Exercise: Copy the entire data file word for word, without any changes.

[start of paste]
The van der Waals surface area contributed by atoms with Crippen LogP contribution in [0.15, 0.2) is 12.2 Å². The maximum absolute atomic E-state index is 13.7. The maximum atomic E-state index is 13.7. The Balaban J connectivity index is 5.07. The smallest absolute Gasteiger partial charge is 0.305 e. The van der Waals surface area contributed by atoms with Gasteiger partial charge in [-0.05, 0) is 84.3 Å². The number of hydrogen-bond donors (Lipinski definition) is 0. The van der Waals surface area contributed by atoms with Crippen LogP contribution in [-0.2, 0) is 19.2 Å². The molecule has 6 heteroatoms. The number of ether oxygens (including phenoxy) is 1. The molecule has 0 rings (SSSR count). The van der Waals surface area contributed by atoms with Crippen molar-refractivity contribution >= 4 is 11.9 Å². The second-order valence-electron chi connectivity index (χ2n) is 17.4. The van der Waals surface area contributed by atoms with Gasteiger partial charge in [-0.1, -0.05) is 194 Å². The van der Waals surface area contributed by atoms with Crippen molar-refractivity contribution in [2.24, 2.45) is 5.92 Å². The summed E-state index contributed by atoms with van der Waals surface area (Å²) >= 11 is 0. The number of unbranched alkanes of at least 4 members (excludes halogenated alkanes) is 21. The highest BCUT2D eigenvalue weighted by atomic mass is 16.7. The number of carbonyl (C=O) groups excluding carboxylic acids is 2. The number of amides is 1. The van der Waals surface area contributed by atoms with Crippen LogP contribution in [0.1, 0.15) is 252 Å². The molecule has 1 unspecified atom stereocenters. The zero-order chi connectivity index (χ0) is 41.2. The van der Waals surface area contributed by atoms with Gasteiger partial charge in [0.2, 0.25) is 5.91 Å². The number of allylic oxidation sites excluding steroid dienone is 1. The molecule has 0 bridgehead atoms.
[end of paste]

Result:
The van der Waals surface area contributed by atoms with Crippen LogP contribution in [0.15, 0.2) is 12.2 Å². The maximum absolute atomic E-state index is 13.7. The maximum atomic E-state index is 13.7. The Balaban J connectivity index is 5.07. The smallest absolute Gasteiger partial charge is 0.305 e. The van der Waals surface area contributed by atoms with Gasteiger partial charge in [-0.05, 0) is 84.3 Å². The number of hydrogen-bond donors (Lipinski definition) is 0. The van der Waals surface area contributed by atoms with Crippen LogP contribution in [-0.2, 0) is 19.2 Å². The molecule has 6 heteroatoms. The number of ether oxygens (including phenoxy) is 1. The molecule has 0 rings (SSSR count). The van der Waals surface area contributed by atoms with Crippen molar-refractivity contribution >= 4 is 11.9 Å². The second-order valence-electron chi connectivity index (χ2n) is 17.4. The van der Waals surface area contributed by atoms with Gasteiger partial charge in [-0.1, -0.05) is 194 Å². The van der Waals surface area contributed by atoms with Crippen molar-refractivity contribution in [2.24, 2.45) is 5.92 Å². The summed E-state index contributed by atoms with van der Waals surface area (Å²) >= 11 is 0. The number of unbranched alkanes of at least 4 members (excludes halogenated alkanes) is 21. The highest BCUT2D eigenvalue weighted by atomic mass is 16.7. The number of carbonyl (C=O) groups excluding carboxylic acids is 2. The number of amides is 1. The van der Waals surface area contributed by atoms with Crippen LogP contribution in [0.1, 0.15) is 252 Å². The molecule has 1 unspecified atom stereocenters. The zero-order chi connectivity index (χ0) is 41.2. The van der Waals surface area contributed by atoms with Gasteiger partial charge in [0.2, 0.25) is 5.91 Å². The number of allylic oxidation sites excluding steroid dienone is 1. The molecule has 0 bridgehead atoms.